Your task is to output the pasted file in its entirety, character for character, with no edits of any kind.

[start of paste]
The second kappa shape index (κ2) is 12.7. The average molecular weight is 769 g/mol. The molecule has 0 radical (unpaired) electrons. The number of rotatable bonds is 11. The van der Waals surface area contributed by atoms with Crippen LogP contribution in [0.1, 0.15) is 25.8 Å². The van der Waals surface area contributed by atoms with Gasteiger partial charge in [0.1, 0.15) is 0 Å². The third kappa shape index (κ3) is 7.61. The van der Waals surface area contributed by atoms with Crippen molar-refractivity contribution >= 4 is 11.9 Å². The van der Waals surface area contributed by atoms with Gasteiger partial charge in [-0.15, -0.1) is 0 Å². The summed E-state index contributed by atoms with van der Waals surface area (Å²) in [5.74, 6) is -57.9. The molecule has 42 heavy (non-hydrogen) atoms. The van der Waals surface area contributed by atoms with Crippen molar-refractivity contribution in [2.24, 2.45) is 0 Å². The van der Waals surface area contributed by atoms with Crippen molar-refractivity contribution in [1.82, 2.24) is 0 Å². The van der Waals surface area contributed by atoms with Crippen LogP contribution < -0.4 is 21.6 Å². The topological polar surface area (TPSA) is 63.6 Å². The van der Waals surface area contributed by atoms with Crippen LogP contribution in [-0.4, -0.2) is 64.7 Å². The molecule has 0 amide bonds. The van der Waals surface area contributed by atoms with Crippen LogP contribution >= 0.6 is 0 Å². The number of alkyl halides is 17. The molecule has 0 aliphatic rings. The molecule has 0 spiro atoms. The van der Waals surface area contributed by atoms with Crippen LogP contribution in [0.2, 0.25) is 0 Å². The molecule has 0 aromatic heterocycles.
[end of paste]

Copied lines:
The second kappa shape index (κ2) is 12.7. The average molecular weight is 769 g/mol. The molecule has 0 radical (unpaired) electrons. The number of rotatable bonds is 11. The van der Waals surface area contributed by atoms with Crippen LogP contribution in [0.1, 0.15) is 25.8 Å². The van der Waals surface area contributed by atoms with Gasteiger partial charge in [0.1, 0.15) is 0 Å². The third kappa shape index (κ3) is 7.61. The van der Waals surface area contributed by atoms with Crippen molar-refractivity contribution >= 4 is 11.9 Å². The van der Waals surface area contributed by atoms with Gasteiger partial charge in [-0.15, -0.1) is 0 Å². The summed E-state index contributed by atoms with van der Waals surface area (Å²) in [5.74, 6) is -57.9. The molecule has 42 heavy (non-hydrogen) atoms. The van der Waals surface area contributed by atoms with Crippen molar-refractivity contribution in [2.24, 2.45) is 0 Å². The van der Waals surface area contributed by atoms with Crippen molar-refractivity contribution in [1.82, 2.24) is 0 Å². The van der Waals surface area contributed by atoms with Crippen LogP contribution < -0.4 is 21.6 Å². The topological polar surface area (TPSA) is 63.6 Å². The van der Waals surface area contributed by atoms with Crippen LogP contribution in [-0.4, -0.2) is 64.7 Å². The molecule has 0 amide bonds. The van der Waals surface area contributed by atoms with Crippen LogP contribution >= 0.6 is 0 Å². The number of alkyl halides is 17. The molecule has 0 aliphatic rings. The molecule has 0 spiro atoms. The van der Waals surface area contributed by atoms with Crippen LogP contribution in [0.2, 0.25) is 0 Å². The molecule has 0 aromatic heterocycles.